I once boldly stated without checking that Gram Parsons had more books written about him than anyone else who died by age 26. Someone did their homework and corrected me: King Tut and Anne Frank evidently have had more (perhaps others). By pointing to such notables from history, I think this critic made my case.
So, why another book about Gram Parsons? If you throw in the Gandolf Hennig movie, one wonders what more one could know about this gentle though brightly shining comet that seemed to come out of nowhere and burn out far too quickly for most to see on the horizon.
Turns out a journalist from Florida now gives us the reasons why. Seems there actually were parts of Gram’s life that had not been thoroughly explored and people who were close to Gram that had not said much before, possibly because no one thought them important enough to talk to. Bob Kealing sensed their stories untold, and they opened up to him.
It took a journalist with Bob Kealing’s cred and easy manner to uncover these friends, relatives, and band mates and their informative tales. How? Like any good journalist does: by going after the story. By finding those folks, and squeezing all he could from them without them even knowing he had done so. By taking the pieces, putting them together, and going where the story took him — with no preconceptions based on previous works or even on a complete knowledge of Parsons’ catalog. And perhaps most importantly by nature of being a journalist who shared a homeland that Parsons loved and that informed his art; where others covered Gram’s early years in the South mainly from the viewpoint of his tragic family background and left it there, Kealing found there was much more to discover and share with us.
This review is not going to do the obvious: once again summarize the usual and well-known facts about Gram’s life and death. Kealing’s dealing with the latter is key to his overarching reason for writing about Gram, someone he actually knew relatively little about when he began the project. While many if not most over the years have focused on Parsons’ death in the desert, Kealing does the opposite; his focus is primarily on how Gram’s formative years informed his art. While the book covers the arc of Gram’s career, this focus makes the narrative special. “Calling Me Home: Gram Parsons and the Roots of Country Rock” (University Press of Florida) is about just that: a land that always beckons, that underlies most of Gram’s songwriting, especially on his best songs, a land that informs not only him but all others with whom he associated and who learned from him, from Keith Richards to Emmylou Harris to all those many present-day performers who attest to Parsons being the reason they do what they do. It’s a land, whether or not we know it as intimately as Parsons or Kealing, that calls us all back home, that all roads lead to, a place made universal by an artist who made us all feel, through his art, that we all long to be “safe at home.”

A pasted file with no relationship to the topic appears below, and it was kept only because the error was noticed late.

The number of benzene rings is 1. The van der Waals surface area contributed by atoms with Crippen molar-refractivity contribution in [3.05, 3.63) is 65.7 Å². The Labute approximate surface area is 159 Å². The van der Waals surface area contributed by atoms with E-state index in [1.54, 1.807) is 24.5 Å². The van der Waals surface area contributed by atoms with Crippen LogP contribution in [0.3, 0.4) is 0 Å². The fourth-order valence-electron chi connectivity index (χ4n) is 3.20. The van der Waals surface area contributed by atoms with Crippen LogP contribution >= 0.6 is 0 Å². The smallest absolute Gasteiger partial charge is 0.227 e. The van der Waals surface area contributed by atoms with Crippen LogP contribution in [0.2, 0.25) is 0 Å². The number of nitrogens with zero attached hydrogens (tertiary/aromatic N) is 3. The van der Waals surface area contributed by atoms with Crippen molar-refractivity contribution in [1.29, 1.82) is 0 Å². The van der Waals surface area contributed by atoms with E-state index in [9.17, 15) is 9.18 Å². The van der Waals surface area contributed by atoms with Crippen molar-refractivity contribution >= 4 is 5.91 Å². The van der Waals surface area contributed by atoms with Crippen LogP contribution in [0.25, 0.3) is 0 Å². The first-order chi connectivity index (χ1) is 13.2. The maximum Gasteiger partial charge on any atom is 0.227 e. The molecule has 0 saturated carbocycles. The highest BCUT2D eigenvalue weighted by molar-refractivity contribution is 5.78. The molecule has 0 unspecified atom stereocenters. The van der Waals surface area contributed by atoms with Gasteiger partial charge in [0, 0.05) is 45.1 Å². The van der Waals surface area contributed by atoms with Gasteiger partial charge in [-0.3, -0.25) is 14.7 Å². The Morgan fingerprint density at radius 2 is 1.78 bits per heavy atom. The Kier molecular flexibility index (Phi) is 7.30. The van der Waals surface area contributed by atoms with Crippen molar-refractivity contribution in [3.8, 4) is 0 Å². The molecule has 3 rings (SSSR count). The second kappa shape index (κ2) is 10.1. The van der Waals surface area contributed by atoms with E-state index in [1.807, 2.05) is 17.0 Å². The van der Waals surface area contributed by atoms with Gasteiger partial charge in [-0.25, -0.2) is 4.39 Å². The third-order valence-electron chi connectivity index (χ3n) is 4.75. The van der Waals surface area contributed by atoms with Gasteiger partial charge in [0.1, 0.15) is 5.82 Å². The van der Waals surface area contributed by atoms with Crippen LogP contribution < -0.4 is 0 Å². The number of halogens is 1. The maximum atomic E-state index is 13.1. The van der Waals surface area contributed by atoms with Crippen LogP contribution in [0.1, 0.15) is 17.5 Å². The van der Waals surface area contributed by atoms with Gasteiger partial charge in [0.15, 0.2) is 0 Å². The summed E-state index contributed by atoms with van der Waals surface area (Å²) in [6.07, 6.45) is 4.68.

This is not to say Joshua Tree should be ignored. Southern California and Joshua Tree, the region usually associated with Gram Parsons, was without doubt important to Gram personally and to his career path. But to the author the sanctification of the Room 8 and Joshua Tree mythology ultimately becomes obstructive to a full appreciation of this seminal artist. Yes, after 40 years that is being overcome, in part thanks to works such as this, but still 40 years is a long time. Kealing compares the need to look South to Waycross and Florida to that of another subject of this biographer, Jack Kerouac. Kealing states, “It just gives all the cynics more fodder to look at Gram and his legacy as some sort of twisted, drug-addled joke. There’s a strong parallel with Kerouac. Before we brought Orlando into the picture, people always talked about Kerouac’s Florida years in narrower terms; before his death in Saint Pete as a drunken, pathetic joke. It’s where he went to die. Turns out, his years in Orlando, his last prolific period, saw him catapulted from nomadic nobody to literary immortality. I have no doubt this can happen for Gram’s legacy too.”